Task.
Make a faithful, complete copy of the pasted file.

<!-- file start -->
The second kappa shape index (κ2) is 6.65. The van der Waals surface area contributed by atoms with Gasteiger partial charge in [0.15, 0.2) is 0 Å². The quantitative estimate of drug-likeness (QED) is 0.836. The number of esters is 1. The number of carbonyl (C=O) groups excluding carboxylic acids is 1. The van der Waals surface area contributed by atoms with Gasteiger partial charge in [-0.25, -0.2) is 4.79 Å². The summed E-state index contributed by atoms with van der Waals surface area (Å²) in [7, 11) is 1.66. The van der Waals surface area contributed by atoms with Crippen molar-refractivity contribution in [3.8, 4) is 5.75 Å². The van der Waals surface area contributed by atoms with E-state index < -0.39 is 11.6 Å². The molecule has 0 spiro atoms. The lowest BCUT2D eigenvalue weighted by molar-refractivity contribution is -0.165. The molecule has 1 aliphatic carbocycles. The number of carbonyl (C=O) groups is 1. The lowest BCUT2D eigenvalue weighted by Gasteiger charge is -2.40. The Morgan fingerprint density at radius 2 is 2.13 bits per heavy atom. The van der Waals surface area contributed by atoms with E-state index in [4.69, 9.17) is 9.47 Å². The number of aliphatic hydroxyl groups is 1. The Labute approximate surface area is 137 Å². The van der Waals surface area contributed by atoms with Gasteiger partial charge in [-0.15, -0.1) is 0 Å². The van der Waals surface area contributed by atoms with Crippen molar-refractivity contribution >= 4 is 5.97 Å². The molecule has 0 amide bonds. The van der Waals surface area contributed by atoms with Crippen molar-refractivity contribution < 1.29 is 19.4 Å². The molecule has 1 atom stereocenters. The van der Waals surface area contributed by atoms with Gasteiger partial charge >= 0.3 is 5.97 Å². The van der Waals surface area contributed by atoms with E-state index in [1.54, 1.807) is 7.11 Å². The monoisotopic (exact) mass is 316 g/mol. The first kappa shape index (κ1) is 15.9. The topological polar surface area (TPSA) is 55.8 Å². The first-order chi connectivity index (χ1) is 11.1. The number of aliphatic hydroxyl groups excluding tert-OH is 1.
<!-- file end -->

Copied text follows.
The second kappa shape index (κ2) is 6.65. The van der Waals surface area contributed by atoms with Gasteiger partial charge in [0.15, 0.2) is 0 Å². The quantitative estimate of drug-likeness (QED) is 0.836. The number of esters is 1. The number of carbonyl (C=O) groups excluding carboxylic acids is 1. The van der Waals surface area contributed by atoms with Gasteiger partial charge in [-0.25, -0.2) is 4.79 Å². The summed E-state index contributed by atoms with van der Waals surface area (Å²) in [7, 11) is 1.66. The van der Waals surface area contributed by atoms with Crippen molar-refractivity contribution in [3.8, 4) is 5.75 Å². The van der Waals surface area contributed by atoms with E-state index < -0.39 is 11.6 Å². The molecule has 0 spiro atoms. The lowest BCUT2D eigenvalue weighted by molar-refractivity contribution is -0.165. The molecule has 1 aliphatic carbocycles. The number of carbonyl (C=O) groups is 1. The lowest BCUT2D eigenvalue weighted by Gasteiger charge is -2.40. The Morgan fingerprint density at radius 2 is 2.13 bits per heavy atom. The van der Waals surface area contributed by atoms with E-state index in [4.69, 9.17) is 9.47 Å². The number of aliphatic hydroxyl groups is 1. The Labute approximate surface area is 137 Å². The van der Waals surface area contributed by atoms with Gasteiger partial charge in [-0.15, -0.1) is 0 Å². The van der Waals surface area contributed by atoms with Crippen molar-refractivity contribution >= 4 is 5.97 Å². The molecule has 0 amide bonds. The van der Waals surface area contributed by atoms with Crippen molar-refractivity contribution < 1.29 is 19.4 Å². The molecule has 1 atom stereocenters. The van der Waals surface area contributed by atoms with Gasteiger partial charge >= 0.3 is 5.97 Å². The van der Waals surface area contributed by atoms with E-state index in [1.54, 1.807) is 7.11 Å². The monoisotopic (exact) mass is 316 g/mol. The first kappa shape index (κ1) is 15.9. The topological polar surface area (TPSA) is 55.8 Å². The first-order chi connectivity index (χ1) is 11.1. The number of aliphatic hydroxyl groups excluding tert-OH is 1.